The Oceanside Fire Department in California is using 3D printing to help make daily tasks easier and improve response times. Fire Captain Andy Stotts, who has a background in design and prototype development, first introduced 3D printing to the fire department after watching a YouTube channel showing a phone case being made using 3D printing – a familar story for many 3D printing enthusiasts.
Stotts recognized the potential of the technology and immediately became hooked. After a friend and teacher referred Stotts to nearby Robo 3D, he purchased his own desktop 3D printer and began printing parts from files he found online.
“I first used it to print useful items found on Thingiverse – things for my shop or around the house. I then started designing replacement parts and accessories for the fire department,” he said.
It didn’t take long for Stotts to realize that some of his everyday problems could be solved with 3D printing, as the technology is increasingly put to use for on-demand spare parts in fire stations. He first started designing and 3D printing small objects and spare parts for older equipment and also found ways to organize gear and equipment better. Being located so close to Robo 3D helped Stotts develop a relationship with the founders and learn more about the technology. He now owns 14 Robo R1+ machines, as well as the newer Robo R2.
Stotts had the following to say about his experience with 3D printing:
“I was fortunate to live close to Robo 3D and became friends with Braydon, Jerry and all the great guys at Robo, so I had lots of help learning. Jason and Austin were my primary instructors and they were a huge help learning the machines. Within 2 months I knew the R1+ inside and out and started helping others on forums.”
One of the most popular items Andy designed and printed is called a “No-Lock,” which prevents firetruck doors from becoming accidentally locked due to gear bumping into them. The No-Lock securely wraps around the lock and prevents anything from pushing it down. When the outcome of an emergency is determined by a matter of seconds, it didn’t take long for the value of the No-Lock to be realized. This resulted in Stotts being asked to equip every firetruck with the No-Lock.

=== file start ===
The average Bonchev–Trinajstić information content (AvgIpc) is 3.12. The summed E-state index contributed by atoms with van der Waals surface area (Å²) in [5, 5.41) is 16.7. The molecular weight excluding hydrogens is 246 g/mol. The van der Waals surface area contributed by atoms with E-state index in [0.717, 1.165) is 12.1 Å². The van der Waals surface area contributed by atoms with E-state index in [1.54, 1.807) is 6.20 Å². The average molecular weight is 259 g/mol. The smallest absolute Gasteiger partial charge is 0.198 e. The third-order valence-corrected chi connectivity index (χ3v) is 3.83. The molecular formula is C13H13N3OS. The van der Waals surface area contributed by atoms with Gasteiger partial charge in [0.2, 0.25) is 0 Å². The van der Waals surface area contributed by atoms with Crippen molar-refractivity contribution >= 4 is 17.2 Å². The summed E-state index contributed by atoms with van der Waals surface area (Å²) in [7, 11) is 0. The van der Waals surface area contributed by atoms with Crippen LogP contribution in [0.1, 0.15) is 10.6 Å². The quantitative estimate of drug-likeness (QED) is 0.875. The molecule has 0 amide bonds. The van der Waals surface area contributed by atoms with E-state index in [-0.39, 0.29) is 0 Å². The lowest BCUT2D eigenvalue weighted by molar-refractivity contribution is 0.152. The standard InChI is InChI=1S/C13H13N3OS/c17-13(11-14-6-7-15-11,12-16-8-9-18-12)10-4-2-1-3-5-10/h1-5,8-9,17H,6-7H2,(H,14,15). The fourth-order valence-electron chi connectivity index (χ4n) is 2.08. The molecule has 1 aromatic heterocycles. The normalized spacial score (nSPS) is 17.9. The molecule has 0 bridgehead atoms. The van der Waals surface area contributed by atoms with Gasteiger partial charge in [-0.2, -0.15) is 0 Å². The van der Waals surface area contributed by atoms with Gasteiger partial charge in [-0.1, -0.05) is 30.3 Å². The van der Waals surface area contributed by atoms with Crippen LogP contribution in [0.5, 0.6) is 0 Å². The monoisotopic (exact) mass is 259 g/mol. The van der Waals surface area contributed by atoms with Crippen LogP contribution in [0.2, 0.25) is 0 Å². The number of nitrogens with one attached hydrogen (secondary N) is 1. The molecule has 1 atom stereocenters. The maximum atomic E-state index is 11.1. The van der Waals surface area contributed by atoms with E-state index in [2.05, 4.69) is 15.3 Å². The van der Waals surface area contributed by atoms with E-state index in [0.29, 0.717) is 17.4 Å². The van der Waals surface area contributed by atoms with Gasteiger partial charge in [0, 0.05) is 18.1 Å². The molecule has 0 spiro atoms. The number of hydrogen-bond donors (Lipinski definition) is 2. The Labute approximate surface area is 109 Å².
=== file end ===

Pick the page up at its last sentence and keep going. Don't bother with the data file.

When asked how people similar to him could find ways to use 3D printing, Stotts responded, “The Robo printers allow the imagination to become reality. If you design it, the Robo will print it. Imagination no longer has limitations.”
Based in San Diego, Robo was founded in 2012 by a group of students from San Diego State University. They launched their first model in 2013 and have since expanded their product line with the high-performance Robo R2 and compact Robo C2, which feature WiFi connectivity for wireless 3D printing.
Let us know your thoughts on this and other 3D printing topics at 3DPrintBoard.com or share in the Facebook comments below.
You May Also Like
3D Printed Injection Molding and Anisotropy Targeted by Covestro
Upon acquiring the Functional Materials unit of Royal DSM, Covestro has been busy developing new 3D printing materials for a variety of applications. These range from TPU for insoles to...
3D Printing Innovator’s Roundtable Webinar: Ditching DfAM and Embracing Design Freedom
In an industry where change is constant and unpredictable, professionals across the manufacturing industry have turned to additive manufacturing (AM) to overcome design and supply chain challenges. But conventional AM...
3D Printing News Briefs, September 11, 2021: Rocket Nozzles, Ghost Guns, & More
In today’s 3D Printing News Briefs, Stratasys is the first founding partner of nFrontier’s Emerging Technologies Center in Berlin, which is looking to become one of Europe’s top facilities of...
3D Printing Webinar and Event Roundup: September 5, 2021
Buckle up, it’s a busy week of webinars and events ahead! From oxygen content in titanium grades and 3D printed orthotics and prosthetics to saving money in the GrabCAD Shop...
View our broad assortment of in house and third party products.